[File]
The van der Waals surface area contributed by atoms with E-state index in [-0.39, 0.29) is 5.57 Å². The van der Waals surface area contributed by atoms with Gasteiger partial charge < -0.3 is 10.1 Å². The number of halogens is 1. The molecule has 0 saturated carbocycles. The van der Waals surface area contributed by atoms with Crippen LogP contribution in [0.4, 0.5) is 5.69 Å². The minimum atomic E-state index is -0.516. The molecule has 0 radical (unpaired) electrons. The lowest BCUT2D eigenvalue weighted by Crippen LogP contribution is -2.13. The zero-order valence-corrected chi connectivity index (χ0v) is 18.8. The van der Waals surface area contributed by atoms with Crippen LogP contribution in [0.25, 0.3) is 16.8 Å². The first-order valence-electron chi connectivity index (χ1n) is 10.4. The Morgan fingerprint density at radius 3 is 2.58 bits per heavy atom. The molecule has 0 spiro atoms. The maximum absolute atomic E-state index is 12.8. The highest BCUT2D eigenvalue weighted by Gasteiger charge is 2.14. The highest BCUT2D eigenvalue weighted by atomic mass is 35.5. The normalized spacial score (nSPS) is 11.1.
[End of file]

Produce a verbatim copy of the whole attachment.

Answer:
The van der Waals surface area contributed by atoms with E-state index in [-0.39, 0.29) is 5.57 Å². The van der Waals surface area contributed by atoms with Gasteiger partial charge < -0.3 is 10.1 Å². The number of halogens is 1. The molecule has 0 saturated carbocycles. The van der Waals surface area contributed by atoms with Crippen LogP contribution in [0.4, 0.5) is 5.69 Å². The minimum atomic E-state index is -0.516. The molecule has 0 radical (unpaired) electrons. The lowest BCUT2D eigenvalue weighted by Crippen LogP contribution is -2.13. The zero-order valence-corrected chi connectivity index (χ0v) is 18.8. The van der Waals surface area contributed by atoms with Crippen LogP contribution in [0.25, 0.3) is 16.8 Å². The first-order valence-electron chi connectivity index (χ1n) is 10.4. The Morgan fingerprint density at radius 3 is 2.58 bits per heavy atom. The molecule has 0 spiro atoms. The maximum absolute atomic E-state index is 12.8. The highest BCUT2D eigenvalue weighted by Gasteiger charge is 2.14. The highest BCUT2D eigenvalue weighted by atomic mass is 35.5. The normalized spacial score (nSPS) is 11.1.